There is no emergency assistance in Guinea that is similar to the “911” system in the United States.
Please see our information on victims of crime, including possible victim compensation programs in the United States.
CRIMINAL PENALTIES: While you are traveling in Guinea, you are subject to its laws even if you are a U.S. citizen. Foreign laws and legal systems can be vastly different than our own. In some places, you may be taken in for questioning if you don’t have your passport with you. In some places, it is illegal to take pictures of certain buildings. In some places, driving under the influence could land you immediately in jail. These criminal penalties will vary from country to country. There are also some things that might be legal in the country you visit, but still illegal in the United States. For example, you can be prosecuted under U.S. law if you buy pirated goods. Engaging in sexual conduct with children or using or disseminating child pornography in a foreign country is a crime prosecutable in the United States. If your break the local laws in Guinea, your U.S. passport won’t help you avoid arrest or prosecution. It is very important to know what is legal and what is not legal where you are going. Persons violating Guinean laws, even unknowingly, may be expelled, arrested, or imprisoned. Penalties for possessing, using, or trafficking in illegal drugs in Guinea are severe, and convicted offenders can expect long jail sentences and heavy fines. It is common for criminal cases to take months, if not years, to reach a verdict.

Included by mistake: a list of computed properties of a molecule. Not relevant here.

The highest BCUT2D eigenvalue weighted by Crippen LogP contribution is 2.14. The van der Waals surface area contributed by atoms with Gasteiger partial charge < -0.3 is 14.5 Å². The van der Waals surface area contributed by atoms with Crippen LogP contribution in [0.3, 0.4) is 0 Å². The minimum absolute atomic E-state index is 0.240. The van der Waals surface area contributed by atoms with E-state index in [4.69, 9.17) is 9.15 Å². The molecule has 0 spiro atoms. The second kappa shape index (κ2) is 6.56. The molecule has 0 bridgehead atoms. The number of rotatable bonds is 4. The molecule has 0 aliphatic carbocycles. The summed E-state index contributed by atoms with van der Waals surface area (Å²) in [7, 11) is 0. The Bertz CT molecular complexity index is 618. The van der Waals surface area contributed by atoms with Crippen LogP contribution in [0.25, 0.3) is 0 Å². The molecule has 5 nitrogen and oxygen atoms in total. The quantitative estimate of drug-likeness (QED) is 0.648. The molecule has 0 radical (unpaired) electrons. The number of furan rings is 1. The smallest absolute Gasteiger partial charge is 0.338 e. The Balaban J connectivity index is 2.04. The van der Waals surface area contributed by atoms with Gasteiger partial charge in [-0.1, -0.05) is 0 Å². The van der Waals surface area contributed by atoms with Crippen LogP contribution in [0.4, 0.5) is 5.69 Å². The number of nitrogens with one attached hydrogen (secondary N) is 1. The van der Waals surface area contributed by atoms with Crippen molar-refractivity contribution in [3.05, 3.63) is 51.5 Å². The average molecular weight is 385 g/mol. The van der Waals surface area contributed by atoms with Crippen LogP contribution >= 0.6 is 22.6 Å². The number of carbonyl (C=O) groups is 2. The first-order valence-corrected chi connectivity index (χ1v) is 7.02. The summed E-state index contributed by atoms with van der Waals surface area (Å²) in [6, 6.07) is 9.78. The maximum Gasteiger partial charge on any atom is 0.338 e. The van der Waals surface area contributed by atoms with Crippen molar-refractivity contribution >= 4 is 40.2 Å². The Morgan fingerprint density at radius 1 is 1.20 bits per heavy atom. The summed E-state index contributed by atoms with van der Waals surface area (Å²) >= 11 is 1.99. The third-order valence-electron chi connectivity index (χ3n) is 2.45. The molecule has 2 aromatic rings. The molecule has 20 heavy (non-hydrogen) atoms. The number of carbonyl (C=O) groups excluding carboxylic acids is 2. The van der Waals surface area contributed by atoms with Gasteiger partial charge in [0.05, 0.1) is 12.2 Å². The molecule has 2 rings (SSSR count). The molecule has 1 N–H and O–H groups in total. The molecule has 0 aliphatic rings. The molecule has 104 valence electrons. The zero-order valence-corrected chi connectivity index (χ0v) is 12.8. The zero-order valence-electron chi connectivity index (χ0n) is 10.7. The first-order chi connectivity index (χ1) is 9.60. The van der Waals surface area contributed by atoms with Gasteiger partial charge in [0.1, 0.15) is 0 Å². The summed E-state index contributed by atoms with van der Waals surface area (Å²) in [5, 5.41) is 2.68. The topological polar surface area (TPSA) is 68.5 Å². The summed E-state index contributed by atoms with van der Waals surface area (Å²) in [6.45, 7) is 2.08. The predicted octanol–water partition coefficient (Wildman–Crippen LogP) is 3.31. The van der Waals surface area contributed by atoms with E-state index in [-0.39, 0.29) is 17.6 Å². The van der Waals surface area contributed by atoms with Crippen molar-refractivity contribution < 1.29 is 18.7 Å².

Arrest notifications in host country: While some countries will automatically notify the nearest U.S. embassy or consulate if a U.S. citizen is detained or arrested, that might not always be the case. To ensure that the United States is aware of your circumstances, request that the police and prison officials notify the nearest U.S. embassy or consulate if you are arrested or detained overseas.
SPECIAL CIRCUMSTANCES: Guinean customs authorities may enforce strict regulations concerning the temporary import or export of items such as firearms, antiquities, medications, business equipment, and ivory. You should contact the Embassy of Guinea in Washington (see contact information above in the Entry Requirements section) for specific information regarding customs requirements.
The local currency is the Guinean franc (FG). Travelers may not depart Guinea carrying more than 100,000 FG (currently about $15.00) or more than $5,000 U.S. dollars. Guinea has a cash economy. ATMs are mostly unavailable, and traveler’s checks are accepted only at some banks and hotels. Credit cards are accepted at some larger hotels in Conakry, but should be used only at reputable hotels and banks. Cash advances on Visa credit cards are available at various branches of BICIGUI, a local bank. Inter-bank fund transfers are possible at BICIGUI branches but can be difficult and expensive. Money transfers from the United States have worked successfully in the past. Western Union has several offices in Conakry, and MoneyGram has an office in downtown Conakry as well.
Visitors should restrict photography to private gatherings and should obtain explicit permission from the Guinean government before photographing military and transportation facilities, government buildings, or public works. Photographing without permission in any public area may provoke a response from security personnel or a dangerous confrontation with people who find being photographed offensive.
Consensual same-sex sexual relations are criminalized in Guinea. Penalties include fines and jail time. Although the U.S. Embassy is not aware of any recent arrests or prosecutions for such activities, they remain illegal. LGBT travelers should review the LGBT Travel Information page.
Accessibility: While in Guinea, individuals with disabilities may find accessibility and accommodation very different from what you find in the United States. Guinea does not have legislation that mandates access to transportation, communication, and public buildings for persons with disabilities.